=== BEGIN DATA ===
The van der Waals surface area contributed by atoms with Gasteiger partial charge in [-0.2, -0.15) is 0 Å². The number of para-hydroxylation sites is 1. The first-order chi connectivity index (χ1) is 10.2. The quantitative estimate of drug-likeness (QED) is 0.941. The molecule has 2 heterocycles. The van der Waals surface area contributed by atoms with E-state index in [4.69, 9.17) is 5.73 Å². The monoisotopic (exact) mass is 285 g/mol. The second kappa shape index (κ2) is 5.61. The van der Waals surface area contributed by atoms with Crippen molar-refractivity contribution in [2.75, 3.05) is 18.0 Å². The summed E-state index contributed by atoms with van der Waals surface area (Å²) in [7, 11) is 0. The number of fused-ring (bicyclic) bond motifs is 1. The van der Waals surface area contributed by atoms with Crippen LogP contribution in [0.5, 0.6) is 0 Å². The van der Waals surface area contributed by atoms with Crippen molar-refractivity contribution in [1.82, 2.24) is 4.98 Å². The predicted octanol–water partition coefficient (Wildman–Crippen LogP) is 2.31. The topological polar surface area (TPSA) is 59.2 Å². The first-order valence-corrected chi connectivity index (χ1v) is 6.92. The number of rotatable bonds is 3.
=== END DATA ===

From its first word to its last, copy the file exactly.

The van der Waals surface area contributed by atoms with Gasteiger partial charge in [-0.2, -0.15) is 0 Å². The number of para-hydroxylation sites is 1. The first-order chi connectivity index (χ1) is 10.2. The quantitative estimate of drug-likeness (QED) is 0.941. The molecule has 2 heterocycles. The van der Waals surface area contributed by atoms with E-state index in [4.69, 9.17) is 5.73 Å². The monoisotopic (exact) mass is 285 g/mol. The second kappa shape index (κ2) is 5.61. The van der Waals surface area contributed by atoms with Crippen molar-refractivity contribution in [2.75, 3.05) is 18.0 Å². The summed E-state index contributed by atoms with van der Waals surface area (Å²) in [7, 11) is 0. The number of fused-ring (bicyclic) bond motifs is 1. The van der Waals surface area contributed by atoms with Crippen LogP contribution in [0.5, 0.6) is 0 Å². The van der Waals surface area contributed by atoms with Crippen molar-refractivity contribution in [1.82, 2.24) is 4.98 Å². The predicted octanol–water partition coefficient (Wildman–Crippen LogP) is 2.31. The topological polar surface area (TPSA) is 59.2 Å². The first-order valence-corrected chi connectivity index (χ1v) is 6.92. The number of rotatable bonds is 3.